Ohio History, Volum 8

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Ohio Historical Society, 1900

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Side 466 - ... whenever any form of government becomes destructive of these ends, it is the right of the people to alter or abolish it, and to institute a new government, laying its foundations on such principles, and organizing its powers in such form, as to them shall seem most likely to effect their safety and happiness.
Side 47 - And enterprises of great pith and moment, With this regard, their currents turn away, And lose the name of action.
Side 119 - ... now we are engaged in a great civil war testing whether that nation or any nation so conceived and so dedicated can long endure we are met on a great battlefield of that war we have come to dedicate a portion of that field as a final resting place for those who here gave their lives that that nation might live...
Side 428 - And how touching is the sentiment found in one of his journals : " the day will come when some more powerful man will get fame and riches from my invention ; but nobody will believe that poor John Fitch can do anything worthy of attention.
Side 100 - Far from the madding crowd's ignoble strife, Their sober wishes never learned to stray ; Along the cool sequestered vale of life They kept the noiseless tenor of their way.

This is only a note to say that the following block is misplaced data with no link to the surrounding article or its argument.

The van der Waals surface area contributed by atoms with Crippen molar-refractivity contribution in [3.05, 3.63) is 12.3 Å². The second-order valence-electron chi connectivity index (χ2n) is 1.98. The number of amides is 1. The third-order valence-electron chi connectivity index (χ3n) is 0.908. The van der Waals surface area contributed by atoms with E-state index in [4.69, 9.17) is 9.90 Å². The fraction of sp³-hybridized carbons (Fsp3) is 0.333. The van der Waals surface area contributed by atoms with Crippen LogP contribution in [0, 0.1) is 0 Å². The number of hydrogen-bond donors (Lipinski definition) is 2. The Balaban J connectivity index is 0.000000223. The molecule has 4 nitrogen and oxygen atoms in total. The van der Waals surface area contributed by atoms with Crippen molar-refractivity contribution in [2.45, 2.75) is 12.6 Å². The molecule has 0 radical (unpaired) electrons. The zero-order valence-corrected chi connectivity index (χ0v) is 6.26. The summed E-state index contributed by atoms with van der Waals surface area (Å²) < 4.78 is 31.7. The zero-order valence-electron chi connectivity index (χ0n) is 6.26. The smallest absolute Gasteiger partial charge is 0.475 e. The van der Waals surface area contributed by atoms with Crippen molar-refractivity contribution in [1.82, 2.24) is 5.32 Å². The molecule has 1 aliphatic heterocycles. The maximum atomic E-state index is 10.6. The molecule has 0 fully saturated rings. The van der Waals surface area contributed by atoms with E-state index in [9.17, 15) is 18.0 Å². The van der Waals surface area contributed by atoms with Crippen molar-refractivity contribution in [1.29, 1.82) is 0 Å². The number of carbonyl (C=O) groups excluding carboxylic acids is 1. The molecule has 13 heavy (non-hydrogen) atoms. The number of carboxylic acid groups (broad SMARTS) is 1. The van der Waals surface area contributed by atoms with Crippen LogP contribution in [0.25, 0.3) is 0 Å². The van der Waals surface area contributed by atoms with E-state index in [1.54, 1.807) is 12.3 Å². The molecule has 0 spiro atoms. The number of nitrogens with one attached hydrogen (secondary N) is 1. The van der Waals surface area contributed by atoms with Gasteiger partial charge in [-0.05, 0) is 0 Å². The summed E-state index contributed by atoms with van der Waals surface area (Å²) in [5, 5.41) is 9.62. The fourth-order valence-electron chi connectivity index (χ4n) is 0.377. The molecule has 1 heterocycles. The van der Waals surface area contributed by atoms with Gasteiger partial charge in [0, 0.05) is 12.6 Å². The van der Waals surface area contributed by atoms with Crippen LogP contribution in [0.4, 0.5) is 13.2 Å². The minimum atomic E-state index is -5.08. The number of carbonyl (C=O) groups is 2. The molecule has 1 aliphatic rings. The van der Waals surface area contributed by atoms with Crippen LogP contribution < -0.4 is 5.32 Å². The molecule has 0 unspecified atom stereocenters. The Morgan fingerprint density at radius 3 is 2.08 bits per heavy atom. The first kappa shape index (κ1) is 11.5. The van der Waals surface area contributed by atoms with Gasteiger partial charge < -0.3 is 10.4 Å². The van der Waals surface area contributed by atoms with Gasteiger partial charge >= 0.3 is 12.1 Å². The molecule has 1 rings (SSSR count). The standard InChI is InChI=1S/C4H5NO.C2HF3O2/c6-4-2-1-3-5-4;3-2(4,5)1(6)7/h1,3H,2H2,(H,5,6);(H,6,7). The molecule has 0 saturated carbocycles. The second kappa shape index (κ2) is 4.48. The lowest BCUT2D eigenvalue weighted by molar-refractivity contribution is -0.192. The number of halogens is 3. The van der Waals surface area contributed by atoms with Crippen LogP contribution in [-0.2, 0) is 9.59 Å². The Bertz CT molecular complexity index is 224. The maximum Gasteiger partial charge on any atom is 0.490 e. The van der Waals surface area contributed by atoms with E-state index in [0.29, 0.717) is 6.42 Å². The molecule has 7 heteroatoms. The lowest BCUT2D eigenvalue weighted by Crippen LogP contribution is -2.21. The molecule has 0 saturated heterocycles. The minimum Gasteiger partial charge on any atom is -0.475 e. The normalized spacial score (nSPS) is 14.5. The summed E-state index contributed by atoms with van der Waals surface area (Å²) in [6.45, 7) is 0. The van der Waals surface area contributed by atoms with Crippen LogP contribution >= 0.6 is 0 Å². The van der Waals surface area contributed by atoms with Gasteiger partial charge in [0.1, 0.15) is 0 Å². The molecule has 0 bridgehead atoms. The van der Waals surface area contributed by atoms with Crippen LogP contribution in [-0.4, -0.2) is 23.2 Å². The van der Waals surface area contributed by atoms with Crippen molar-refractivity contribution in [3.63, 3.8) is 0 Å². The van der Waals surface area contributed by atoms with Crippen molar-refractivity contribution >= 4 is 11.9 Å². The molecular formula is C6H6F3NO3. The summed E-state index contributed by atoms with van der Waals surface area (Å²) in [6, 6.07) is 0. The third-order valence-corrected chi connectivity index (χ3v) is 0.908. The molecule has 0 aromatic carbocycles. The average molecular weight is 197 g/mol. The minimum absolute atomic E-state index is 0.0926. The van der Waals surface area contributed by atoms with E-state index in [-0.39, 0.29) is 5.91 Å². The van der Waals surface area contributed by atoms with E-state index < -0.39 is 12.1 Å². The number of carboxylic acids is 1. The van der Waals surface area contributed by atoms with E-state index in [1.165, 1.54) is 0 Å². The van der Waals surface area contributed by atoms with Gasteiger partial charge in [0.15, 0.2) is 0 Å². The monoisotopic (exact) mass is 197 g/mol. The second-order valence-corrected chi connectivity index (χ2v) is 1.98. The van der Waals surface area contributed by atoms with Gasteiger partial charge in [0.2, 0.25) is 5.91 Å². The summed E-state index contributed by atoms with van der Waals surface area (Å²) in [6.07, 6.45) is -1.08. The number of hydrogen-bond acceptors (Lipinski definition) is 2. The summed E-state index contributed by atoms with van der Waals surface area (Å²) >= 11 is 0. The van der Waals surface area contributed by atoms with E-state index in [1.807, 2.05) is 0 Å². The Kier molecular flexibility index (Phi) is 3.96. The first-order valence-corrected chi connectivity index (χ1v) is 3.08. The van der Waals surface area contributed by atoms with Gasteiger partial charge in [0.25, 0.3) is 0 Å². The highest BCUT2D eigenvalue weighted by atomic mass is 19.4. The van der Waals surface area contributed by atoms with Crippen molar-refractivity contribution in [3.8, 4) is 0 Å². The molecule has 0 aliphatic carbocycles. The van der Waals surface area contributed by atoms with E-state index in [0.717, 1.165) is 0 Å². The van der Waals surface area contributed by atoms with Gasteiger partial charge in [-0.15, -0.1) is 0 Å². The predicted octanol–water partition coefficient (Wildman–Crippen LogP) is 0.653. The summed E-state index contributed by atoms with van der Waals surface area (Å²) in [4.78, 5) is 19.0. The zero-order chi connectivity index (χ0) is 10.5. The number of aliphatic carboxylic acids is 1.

Side 74 - For just experience tells, in every soil, That those that think must govern those that toil; And all that freedom's highest aims can reach, Is but to lay proportion'd loads on each.
Side 54 - They further solemnly declared that whenever any "form of government becomes destructive of the ends for which it was established, it is the right of the people to alter or abolish it, and to institute a new government.
Side 100 - Lives of great men all remind us We can make our lives sublime, And, departing, leave behind us, Footprints on the sands of time; Footprints, that perhaps another, Sailing o'er life's solemn main, A forlorn and shipwrecked brother, Seeing, shall take heart again.

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